Cellulite before and after photos: fake or genuine?


Photoshop and lighting

The sad truth is that most before and after pictures of cellulite products and treatments are fake: they are either "photoshopped" or they are taken with nasty lighting “before” and “favourable lighting” after, in order to mislead customers.


Stolen "before and after" photos

Sometimes those pictures are actually stolen from unsuspecting competitors and displayed by the copyright thieves as their own. We have discovered several instances where our before and after cellulite pictures were stolen by other clinics and displayed on their website.When this happens, however, the most unfortunate thing is not so much the loss of intellectual property, but the fraud committed on that clinic’s clients, who pay for what they believe to be one treatment and they receive another.


Manufacturers' stock photos

Quite often, before and after pictures on a clinic’s website are not taken at that specific clinic and they are equipment manufacturer’s "stock" photos. Given that the success of most treatment depends 50% not the equipment used and 50% on the skill and knowledge of the practitioner, it is important to know if the pictures were taken at the clinic that will provide the treatment in London and not at another one thousands of miles away in Bogota...


How to tell fake from real

Unfortunately, unless you are a photographer, it is difficult to distinguish between fake and genuine photos. However, there are some simple tips on how to suss-out which before and after cellulite photos are fake and which are real:

  • Rule number one (for everything in life): if it looks too good to be true, it is too good to be true. If cellulite looks horrible before and super smooth after, this is a definite sign of fraudulent before and after pictures.
  • Look for different angle of shadows between the before and after pictures: if the shadows are different, the pictures are fake
  • Look for harsh shadows on the before pictures and soft shadows on the after picture. If the shadows are softer on the after photos, the pictures are fake.
  • If on the before picture there are shadows on the body and on the after picture there are none and the overall picture is brighter and with more contrast that means that unfavourable angled lighting has been used on the before photos and direct flash lighting (which typically covers all imperfections) has been used on the after photos.
  • Sometimes the body on the after photos looks elongated in relation to the before photos. Obviously this is a very cheap trick whereby the after photo is squeezed on any image editing software. Despite it’s obviousness, it is amazing how many websites display such before and after photos.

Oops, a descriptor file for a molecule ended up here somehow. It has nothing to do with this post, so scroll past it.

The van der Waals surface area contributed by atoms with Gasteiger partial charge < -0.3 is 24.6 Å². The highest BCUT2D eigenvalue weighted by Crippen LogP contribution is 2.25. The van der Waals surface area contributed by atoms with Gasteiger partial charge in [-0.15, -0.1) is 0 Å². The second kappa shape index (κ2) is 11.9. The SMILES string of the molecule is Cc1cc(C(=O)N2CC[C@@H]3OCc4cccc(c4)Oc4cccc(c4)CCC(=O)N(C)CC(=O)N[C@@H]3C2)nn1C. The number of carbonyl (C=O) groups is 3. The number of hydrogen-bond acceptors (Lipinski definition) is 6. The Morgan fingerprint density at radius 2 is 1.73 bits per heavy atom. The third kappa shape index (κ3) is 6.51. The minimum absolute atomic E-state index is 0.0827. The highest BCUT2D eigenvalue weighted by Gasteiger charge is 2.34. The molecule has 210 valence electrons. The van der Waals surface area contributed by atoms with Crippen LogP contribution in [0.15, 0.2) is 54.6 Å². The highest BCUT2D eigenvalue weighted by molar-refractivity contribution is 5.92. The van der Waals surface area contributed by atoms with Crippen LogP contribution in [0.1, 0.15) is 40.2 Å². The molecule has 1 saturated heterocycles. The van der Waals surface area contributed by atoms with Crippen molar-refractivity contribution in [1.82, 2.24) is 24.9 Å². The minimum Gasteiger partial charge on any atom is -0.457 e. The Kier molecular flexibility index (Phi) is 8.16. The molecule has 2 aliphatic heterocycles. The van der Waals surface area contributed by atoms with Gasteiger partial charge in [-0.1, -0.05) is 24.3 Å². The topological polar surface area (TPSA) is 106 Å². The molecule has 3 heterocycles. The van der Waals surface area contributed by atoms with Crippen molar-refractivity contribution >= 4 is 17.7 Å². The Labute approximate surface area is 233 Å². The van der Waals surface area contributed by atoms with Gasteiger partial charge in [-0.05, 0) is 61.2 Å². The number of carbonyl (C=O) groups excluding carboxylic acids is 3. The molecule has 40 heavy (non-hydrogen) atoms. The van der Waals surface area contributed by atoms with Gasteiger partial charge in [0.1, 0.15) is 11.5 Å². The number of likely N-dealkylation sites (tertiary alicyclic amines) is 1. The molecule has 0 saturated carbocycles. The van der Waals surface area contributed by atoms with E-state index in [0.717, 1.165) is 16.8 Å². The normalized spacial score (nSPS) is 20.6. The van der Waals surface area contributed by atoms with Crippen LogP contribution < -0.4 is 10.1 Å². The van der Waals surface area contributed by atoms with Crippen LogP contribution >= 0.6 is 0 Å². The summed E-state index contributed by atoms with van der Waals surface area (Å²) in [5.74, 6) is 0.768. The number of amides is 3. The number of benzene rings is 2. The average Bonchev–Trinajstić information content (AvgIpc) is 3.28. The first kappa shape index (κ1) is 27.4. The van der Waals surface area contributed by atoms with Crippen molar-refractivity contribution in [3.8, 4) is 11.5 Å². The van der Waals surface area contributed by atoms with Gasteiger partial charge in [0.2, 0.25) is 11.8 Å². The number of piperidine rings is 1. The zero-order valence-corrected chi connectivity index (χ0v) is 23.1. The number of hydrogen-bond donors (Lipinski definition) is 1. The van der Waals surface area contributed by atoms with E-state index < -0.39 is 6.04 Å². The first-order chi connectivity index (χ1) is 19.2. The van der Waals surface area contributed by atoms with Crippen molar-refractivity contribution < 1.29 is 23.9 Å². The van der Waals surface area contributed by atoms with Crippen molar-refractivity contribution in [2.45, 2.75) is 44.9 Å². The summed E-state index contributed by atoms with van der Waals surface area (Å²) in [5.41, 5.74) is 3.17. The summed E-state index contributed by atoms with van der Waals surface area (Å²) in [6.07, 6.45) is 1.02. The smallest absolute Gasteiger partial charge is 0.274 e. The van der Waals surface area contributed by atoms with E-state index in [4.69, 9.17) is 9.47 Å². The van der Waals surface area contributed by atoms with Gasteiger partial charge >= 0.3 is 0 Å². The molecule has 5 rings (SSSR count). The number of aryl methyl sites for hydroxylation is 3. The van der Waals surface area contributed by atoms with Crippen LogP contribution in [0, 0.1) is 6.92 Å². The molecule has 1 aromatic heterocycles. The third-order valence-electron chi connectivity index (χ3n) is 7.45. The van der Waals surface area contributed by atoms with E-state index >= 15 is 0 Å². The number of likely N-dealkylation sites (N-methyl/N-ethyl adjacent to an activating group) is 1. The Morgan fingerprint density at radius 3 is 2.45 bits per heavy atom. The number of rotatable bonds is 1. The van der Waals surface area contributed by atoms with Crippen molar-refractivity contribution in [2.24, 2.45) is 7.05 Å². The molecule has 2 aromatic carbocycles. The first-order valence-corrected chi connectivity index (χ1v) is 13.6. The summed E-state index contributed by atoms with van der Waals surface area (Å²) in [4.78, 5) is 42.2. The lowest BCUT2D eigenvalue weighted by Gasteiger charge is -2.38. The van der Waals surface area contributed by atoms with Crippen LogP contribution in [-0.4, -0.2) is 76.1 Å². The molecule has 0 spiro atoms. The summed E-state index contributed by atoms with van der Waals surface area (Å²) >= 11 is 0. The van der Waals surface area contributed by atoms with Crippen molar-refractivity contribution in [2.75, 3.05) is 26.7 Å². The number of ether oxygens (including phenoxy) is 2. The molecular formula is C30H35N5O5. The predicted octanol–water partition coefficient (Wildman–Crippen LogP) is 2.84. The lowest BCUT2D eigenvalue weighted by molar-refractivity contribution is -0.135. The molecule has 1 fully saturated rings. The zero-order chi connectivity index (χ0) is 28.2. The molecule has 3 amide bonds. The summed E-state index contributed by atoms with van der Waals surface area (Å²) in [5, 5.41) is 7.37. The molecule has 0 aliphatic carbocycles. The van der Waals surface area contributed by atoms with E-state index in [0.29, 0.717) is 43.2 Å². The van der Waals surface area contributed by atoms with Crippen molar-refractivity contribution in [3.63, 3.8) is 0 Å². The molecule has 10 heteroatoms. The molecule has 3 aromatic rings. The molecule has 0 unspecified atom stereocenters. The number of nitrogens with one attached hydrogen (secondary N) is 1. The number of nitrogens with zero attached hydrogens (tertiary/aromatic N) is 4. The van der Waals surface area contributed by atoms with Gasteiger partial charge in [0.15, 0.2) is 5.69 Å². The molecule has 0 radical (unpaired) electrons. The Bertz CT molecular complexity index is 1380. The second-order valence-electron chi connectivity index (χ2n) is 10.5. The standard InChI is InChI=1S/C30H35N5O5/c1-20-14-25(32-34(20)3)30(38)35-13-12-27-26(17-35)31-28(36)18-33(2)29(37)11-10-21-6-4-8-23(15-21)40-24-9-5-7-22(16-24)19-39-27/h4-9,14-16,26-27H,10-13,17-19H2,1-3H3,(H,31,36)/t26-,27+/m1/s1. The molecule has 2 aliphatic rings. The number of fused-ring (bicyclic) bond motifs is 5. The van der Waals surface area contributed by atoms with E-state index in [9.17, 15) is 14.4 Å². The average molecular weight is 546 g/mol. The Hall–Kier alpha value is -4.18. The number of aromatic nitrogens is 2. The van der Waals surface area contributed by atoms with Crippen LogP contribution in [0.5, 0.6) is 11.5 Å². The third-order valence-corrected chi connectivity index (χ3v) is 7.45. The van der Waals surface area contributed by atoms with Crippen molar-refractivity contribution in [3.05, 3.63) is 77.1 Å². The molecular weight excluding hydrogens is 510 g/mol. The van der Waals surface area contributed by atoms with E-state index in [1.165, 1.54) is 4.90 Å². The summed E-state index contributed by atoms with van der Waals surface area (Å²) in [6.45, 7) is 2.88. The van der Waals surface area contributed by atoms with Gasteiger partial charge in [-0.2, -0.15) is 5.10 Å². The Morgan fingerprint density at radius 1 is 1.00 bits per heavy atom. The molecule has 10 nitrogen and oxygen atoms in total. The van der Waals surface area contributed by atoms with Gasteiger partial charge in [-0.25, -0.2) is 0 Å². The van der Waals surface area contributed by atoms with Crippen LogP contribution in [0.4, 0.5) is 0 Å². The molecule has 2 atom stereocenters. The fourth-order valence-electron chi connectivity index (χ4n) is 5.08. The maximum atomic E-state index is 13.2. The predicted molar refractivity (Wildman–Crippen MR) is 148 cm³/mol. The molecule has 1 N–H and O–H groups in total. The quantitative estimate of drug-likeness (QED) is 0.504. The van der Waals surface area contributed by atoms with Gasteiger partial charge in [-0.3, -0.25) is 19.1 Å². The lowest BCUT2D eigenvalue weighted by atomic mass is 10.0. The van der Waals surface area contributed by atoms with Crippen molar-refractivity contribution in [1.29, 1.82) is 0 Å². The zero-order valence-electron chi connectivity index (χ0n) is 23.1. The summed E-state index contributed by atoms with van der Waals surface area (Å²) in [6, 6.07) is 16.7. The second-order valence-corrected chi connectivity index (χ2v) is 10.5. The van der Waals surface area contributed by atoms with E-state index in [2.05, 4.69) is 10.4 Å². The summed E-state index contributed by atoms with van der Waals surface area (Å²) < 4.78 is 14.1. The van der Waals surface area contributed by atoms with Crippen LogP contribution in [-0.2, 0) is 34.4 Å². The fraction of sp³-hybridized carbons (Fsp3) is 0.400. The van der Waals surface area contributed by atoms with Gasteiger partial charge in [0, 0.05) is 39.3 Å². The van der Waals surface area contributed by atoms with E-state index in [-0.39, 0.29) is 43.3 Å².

Just ask!

A good photoshop technician can produce amazing and very realistic before and after photos, so in addition to examining the photos it is always a good idea to also examine how good the clinic and it’s therapists are. Since reviews can be faked too, you need to dig a bit deeper to find the truth and the best way to go about that is to ask straight questions and expect straight, honest answers:

  • Ask the clinic directly if they can guarantee that their pictures are taken at their premises, to ensure that they are not stock photos from the manufacturers or “borrowed" from competitors
  • Ask the clinic if they can guarantee that their photos are definitely photoshop-free

You may also ask questions about cellulite in general and see if they know what they are talking about:

  • Do they specialise in cellulite (and if so, for how long?) or they do everything from massages to waxing to nail extensions?
  • You may ask them questions relating to their equipment to figure out if they know what they are talking about. Are the answers science-based or do they sound like the usual marketing blurb mumbo jumbo you read in brochures and magazines?
  • When you ask the about treatment effectiveness, do they promise you miracle results that sound too good to be true? This is almost always a sign that they are simply lying or that they just do got into the "business" of cellulite and do not know what they are talking about: miracle results do not exist with cellulite.


Just try!

As a last resort, you may have to just try a couple of different clinics and see what the treatment, knowledge and skill levels look / feel / sound like and how they compares from clinic to clinic.

Although you are not an expert yourself, usually you can tell the difference between a poor treatment, poor therapist skills and poor advice from a proper treatment, a skilful therapist and great, science-based advice.